With 55% of workers saying they plan to work past age 65, according to a recent Transamerica Center for Retirement Studies survey, that’s all the more reason to keep your job interviews fresh so you can keep striving for new career goals in your 50s and beyond.


Here’s what you need to know:


Stay on point

In a behavioral interview format, older workers likely have many experiences to discuss. “The key is to answer these questions in a very tight and clear STAR (Situation, Task, Action, Result) format,” says Rear-Connor. What you don’t want to do is bore your interviewer. “You must remember that the human attention span is much shorter these days. When you go down that rabbit hole, you lose the attention of your interviewer.”


Be confident, but humble

The age and experience of older workers bring insight and a new perspective, and you need to draw confidence from that, says Rear-Connor. However, humility can go a long way, too. “Acknowledge that while you bring a lot to the table, you are sure there are things you can learn,” she says. Doing so will help ensure that you’re not looking to come in and step on anyone’s toes.

Prepare for the virtual interview - Read the rest of the Monster.com article

 

Monday, June 10, 2019

You’re probably answering these 5 common interview questions wrong

By Judith Humphrey

Some of the simplest interview questions are the trickiest. 

No matter what sorts of jobs you applied for, you can expect certain interview questions to pop up again and again. But just because you’ve answered these questions before doesn’t mean you should skip the prep work. In fact, some of these super-common questions are the hardest ones to get right.
So get your pen out, and don’t even think about heading in for an interview until you’ve written out talking points for the following questions:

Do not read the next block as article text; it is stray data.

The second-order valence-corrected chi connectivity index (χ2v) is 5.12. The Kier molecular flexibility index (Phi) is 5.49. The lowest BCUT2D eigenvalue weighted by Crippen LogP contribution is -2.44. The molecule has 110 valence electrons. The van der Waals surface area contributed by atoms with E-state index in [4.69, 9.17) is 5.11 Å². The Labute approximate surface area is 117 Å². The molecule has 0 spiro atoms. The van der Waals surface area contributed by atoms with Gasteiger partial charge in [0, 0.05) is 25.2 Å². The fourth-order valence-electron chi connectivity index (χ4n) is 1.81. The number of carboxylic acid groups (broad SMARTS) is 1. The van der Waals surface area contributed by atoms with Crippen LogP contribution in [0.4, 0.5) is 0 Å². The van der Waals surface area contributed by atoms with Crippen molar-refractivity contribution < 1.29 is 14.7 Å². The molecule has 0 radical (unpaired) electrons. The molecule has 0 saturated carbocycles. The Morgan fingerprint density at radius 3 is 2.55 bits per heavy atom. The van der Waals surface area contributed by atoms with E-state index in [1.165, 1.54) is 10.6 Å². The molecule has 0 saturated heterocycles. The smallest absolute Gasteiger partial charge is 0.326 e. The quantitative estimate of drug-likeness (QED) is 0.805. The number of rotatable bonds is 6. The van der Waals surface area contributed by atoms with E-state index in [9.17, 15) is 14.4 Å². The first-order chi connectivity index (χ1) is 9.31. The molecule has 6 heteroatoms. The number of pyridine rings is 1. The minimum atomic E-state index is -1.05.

1. Can you tell me about yourself?

This question is often answered with a meandering narrative, instead of using the opportunity to present a clear, impactful story about yourself.

Such an open-ended question makes it easy to go on too long and fill in a lot of details about your education, previous jobs, like and dislikes, or interests. But no one wants to hear a dissertation on your life. It makes you sound unfocused and aimless.

Instead, think of one clear message you want to deliver about yourself, and then pitch that idea in your answer. For example, you might say “I’m a person who has performed well in a series of communications roles,” or “If there’s one thing that defines me it’s my passion for leading people.” And make sure the one idea you’re putting forward about yourself fits with what the interviewer is looking for in a candidate. Once you have the key descriptor, expand upon it. You’ll sound focused and career-savvy.

2. What interests you about this job?

This question is tricky because it’s easy to give an answer that has little to do with the job itself. For example, you may say you’ve applied for this job in retail because you’ve always wanted to be in fashion, or you are a designer and you want to be in advertising. Or perhaps you have a friend who told you about the job, so you’ve applied because your friend likes that company. Or you may be interested simply because you’re ready to move on from your current gig. These are all true answers, but they’re hardly inspiring.

Instead, use this answer to show you know what is expected, what the challenges of the job are, and why you believe your talents will allow you to achieve what is expected. Dig deep and explain why exactly you feel you can deliver in the role.

Read all 5 questions and the complete Fast Company article